Mabel’s Holy Day.

In a Garden.

He came, saw, and was conquered. Lady mine,1
You cannot choose but conquer ; in mere sport2
You triumph, and your prize a human heart ;3
Where others strive, you take your ease and win,—4
Win for you must ; and so our friend was won,—5
Tamed to the rose-chain which I’ve worn so long.6
Was never victory more swift and sure !7
A week, day, hour—nay, not so much ;8
He came, he saw, was conquered. Victory !9
Glory to you and me !
Take all the glory.10
No—though ’twas I that dragged him from his books,11
’Twas you that tamed him. Bent o’er dusty books12
There was my friend, my Ralph, my dear sworn brother,13
After some hundred years or so turned—poet,14
Spoiling his eyes—the boy has pleasant eyes—15
Gnawing a weighty tome, grub, scholar, mole,16
Philosopher of dusk and dust—and poet.17
I found him, and I dragged him forth to light.18
To gaslight.
Yes, to gaslight—best of lights,19
There he sat blinking—’twas the rarest sport—20
The innocent had never seen a play,21
Never !  He knew his Shakspeare, loved the book ;22
But not the boards ; they said the modern stage23
Was all unworthy ; so he only came24
Because I prayed him, and we had been friends.25
You had been friends ?
Friends ?  Yes, the closest friends.26
Oh but to see the change !  There he sat dazed,27
Puzzled, disdainful ; and the play began.28
What’s this ? The dazed eyes open round and bright.29
What’s this ? Black-letter ? parchment ? manuscript ?30
A Student’s prize ?  Newest old-fashioned verse,31
Or old verse new the fashion ?  Yes, by Love,32
By the great little master !  Such a scroll33
As not all libraries on earth can match,34
Parchment of living words, live manuscript,35
Most old, most new, the very fount of song,36
The world writ small in poetry—a woman.37
He did not know the kind.
And does he know it ?38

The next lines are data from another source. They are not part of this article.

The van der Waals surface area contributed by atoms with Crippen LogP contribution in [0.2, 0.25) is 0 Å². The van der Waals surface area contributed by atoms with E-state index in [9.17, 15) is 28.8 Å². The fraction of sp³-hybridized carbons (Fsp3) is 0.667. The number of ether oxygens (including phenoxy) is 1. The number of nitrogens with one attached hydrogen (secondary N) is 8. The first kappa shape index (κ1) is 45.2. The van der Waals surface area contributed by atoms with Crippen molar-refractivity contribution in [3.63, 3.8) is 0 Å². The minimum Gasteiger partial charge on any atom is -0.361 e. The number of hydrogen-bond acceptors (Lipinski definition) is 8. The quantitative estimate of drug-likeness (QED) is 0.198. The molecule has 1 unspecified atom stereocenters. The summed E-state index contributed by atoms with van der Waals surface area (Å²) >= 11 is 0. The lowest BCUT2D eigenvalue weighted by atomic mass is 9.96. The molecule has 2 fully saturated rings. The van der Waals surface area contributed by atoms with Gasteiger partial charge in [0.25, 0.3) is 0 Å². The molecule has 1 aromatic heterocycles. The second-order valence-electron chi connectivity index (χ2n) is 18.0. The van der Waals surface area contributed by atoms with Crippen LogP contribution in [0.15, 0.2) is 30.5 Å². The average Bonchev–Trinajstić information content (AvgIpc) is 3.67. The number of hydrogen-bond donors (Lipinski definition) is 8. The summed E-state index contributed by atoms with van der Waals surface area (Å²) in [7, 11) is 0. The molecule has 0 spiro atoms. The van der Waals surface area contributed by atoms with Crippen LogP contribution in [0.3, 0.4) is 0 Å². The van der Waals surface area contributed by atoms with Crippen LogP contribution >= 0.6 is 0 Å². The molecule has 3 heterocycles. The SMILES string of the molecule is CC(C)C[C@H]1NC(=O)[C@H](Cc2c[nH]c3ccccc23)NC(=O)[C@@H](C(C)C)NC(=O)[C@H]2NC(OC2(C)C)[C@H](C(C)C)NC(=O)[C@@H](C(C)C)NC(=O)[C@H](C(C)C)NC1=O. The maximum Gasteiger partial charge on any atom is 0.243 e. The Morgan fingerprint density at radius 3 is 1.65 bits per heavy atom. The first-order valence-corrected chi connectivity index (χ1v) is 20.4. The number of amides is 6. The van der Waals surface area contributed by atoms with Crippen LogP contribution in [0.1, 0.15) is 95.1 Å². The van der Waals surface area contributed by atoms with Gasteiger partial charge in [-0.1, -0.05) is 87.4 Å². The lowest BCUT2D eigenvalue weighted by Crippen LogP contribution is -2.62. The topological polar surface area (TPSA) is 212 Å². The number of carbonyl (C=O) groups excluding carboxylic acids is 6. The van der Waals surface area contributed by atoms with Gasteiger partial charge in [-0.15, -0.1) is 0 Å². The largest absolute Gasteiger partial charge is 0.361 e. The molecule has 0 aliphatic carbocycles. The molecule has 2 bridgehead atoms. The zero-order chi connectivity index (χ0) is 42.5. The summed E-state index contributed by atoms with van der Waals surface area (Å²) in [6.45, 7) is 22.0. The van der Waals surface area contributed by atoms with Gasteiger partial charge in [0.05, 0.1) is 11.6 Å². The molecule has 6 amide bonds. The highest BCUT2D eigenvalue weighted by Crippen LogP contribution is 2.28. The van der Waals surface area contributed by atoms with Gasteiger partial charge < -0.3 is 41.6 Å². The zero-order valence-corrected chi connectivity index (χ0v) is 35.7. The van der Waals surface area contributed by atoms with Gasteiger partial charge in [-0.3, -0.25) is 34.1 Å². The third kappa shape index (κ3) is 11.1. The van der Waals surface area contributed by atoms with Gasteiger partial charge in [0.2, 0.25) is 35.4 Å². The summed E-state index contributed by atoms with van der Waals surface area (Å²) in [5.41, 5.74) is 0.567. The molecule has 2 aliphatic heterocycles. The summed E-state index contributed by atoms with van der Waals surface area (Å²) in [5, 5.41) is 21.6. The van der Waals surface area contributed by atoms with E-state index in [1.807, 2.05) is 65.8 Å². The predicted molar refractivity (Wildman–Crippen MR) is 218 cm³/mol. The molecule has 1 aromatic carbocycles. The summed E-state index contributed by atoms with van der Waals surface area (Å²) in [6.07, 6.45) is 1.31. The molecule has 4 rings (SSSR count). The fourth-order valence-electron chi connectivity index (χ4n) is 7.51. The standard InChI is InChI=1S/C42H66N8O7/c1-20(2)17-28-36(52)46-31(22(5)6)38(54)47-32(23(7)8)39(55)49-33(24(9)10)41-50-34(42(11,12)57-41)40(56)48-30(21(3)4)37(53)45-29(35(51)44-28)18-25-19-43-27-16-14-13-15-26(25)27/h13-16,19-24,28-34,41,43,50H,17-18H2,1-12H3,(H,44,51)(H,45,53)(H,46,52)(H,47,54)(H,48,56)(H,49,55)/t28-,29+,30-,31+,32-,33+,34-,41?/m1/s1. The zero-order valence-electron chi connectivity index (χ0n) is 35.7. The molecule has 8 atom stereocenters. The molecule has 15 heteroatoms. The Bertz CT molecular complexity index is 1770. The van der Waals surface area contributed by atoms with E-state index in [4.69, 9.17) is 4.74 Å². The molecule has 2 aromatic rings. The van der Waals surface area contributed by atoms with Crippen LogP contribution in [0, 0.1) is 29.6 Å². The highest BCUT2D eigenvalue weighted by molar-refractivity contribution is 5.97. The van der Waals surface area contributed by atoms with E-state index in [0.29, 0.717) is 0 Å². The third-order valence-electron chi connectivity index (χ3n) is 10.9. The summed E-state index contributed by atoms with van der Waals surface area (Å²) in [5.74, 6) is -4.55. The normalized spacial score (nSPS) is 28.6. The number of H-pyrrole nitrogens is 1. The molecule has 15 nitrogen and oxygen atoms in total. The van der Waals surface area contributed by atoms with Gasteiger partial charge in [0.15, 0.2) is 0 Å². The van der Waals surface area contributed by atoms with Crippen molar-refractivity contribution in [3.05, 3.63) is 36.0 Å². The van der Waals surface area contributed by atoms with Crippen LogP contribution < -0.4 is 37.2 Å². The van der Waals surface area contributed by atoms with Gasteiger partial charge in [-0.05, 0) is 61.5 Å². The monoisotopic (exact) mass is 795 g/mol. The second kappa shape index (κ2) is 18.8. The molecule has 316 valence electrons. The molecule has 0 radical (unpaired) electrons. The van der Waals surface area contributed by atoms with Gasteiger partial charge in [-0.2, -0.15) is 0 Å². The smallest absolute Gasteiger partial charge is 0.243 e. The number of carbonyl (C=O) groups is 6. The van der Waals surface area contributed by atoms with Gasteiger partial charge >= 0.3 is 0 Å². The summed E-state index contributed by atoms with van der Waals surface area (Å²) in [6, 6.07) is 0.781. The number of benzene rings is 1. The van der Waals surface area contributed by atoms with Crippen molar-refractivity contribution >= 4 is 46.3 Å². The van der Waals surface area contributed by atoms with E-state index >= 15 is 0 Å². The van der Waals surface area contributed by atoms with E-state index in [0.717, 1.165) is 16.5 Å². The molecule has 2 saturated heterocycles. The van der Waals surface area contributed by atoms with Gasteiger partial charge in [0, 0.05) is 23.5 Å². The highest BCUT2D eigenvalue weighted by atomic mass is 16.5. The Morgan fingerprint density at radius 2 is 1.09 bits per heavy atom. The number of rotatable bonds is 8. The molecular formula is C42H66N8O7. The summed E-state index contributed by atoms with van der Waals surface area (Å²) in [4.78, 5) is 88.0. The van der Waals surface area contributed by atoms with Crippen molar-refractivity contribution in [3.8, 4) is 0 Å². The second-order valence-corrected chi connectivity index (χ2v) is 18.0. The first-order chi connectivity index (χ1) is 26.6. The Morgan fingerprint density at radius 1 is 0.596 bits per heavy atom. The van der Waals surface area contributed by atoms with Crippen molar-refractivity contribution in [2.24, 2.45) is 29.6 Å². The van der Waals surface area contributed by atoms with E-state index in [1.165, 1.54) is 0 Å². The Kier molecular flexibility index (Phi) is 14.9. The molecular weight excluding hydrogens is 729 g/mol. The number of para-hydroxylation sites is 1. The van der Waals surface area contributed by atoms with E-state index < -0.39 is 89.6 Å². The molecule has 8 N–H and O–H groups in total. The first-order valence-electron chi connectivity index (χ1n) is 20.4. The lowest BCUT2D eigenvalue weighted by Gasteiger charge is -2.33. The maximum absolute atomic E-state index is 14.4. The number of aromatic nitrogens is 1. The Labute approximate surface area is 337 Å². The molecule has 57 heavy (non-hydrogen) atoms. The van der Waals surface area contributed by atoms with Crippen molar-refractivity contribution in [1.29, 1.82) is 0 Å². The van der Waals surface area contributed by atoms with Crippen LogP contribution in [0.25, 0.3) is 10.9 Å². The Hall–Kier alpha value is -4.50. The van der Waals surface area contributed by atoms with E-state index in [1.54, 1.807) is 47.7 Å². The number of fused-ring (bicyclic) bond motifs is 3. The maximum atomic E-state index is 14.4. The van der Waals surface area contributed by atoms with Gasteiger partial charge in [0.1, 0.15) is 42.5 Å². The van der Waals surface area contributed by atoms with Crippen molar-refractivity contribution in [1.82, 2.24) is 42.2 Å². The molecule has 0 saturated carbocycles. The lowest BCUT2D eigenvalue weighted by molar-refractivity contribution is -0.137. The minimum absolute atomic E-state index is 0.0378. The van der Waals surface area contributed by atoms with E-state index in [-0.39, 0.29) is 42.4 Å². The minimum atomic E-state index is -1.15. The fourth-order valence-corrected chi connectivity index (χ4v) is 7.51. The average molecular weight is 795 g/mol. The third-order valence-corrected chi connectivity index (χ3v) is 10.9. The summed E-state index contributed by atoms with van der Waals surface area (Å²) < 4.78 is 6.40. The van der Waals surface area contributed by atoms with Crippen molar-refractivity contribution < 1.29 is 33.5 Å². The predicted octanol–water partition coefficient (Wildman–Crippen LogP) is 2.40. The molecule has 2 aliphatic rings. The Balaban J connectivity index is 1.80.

He learns his lesson daily at your feet.39
What shall you do ?  Where do you go to-day ?40
I am to go ?  I weary you ?
Not much.41
I cannot comprehend you.42
I hope not.43
I can but leave you.
You are very kind.44
Sphinx though you be, you make your meaning clear.45
Adieu, most potent lady : Queen, farewell,46
Give my respects to Master Ralph ; farewell,47
Most arbitrary lady, queen of hearts,48
Queen of the stage——
Don’t speak about the stage :49
I would forget—this is my holiday—50
Let me forget the actress—so good-bye !51
Good-bye. The gate grates on the gravel-walk ;52
He comes, I go—all pass ; he goes, I come ;53
We are two buckets at one well. Good-bye.54
You’ll educate my friend.
Your friend !  And mine ?55
[ Arthur goes away. Presently Ralph comes through
the shrubbery ; as Mabel gives him her hand,
he begins to speak quickly.
Oh what a day !  Are you at last content ?56
My lady, did you ever see such a day ?57
I have seen many days.
But none like this.58
Why, all the land to-day is fairyland.59
I came by the upland common all ablaze60
With gorse from end to end, and met the breeze61
Full in the face, and the grey morning clouds62
Rolled northward rent, and the great sun shone through :63
But that was nothing. Where the road dips down64
Steep from rough common to the wide grass-lands,65
I found a world of blossom ; by my side66
The May-trees stood so thick with bloom, methought67
No space was there for song o’ the thrush, that shook68
The heart o’ the bush with rhapsodies of love :69
But that was nothing ; for each blade of grass70
Had its rain-jewel ; short-lived buttercups—71
Wealth of the meadow, fairy merchants’ gold—72
Thronged to my feet ; then field and hedgerow, elms73
All newly green, and golden youth of oaks,74
And great horse-chestnut with imperial plumes ;75
Far trees, and farther in the farther fields,76
Till I saw dimly the fair silver coils,77
Where the full Thames lay dreaming. All the land78
Was one broad flood of blossom, all the air79
Was scent of blossom. Down the road I came,80
Like a winged creature who but walks for whim,81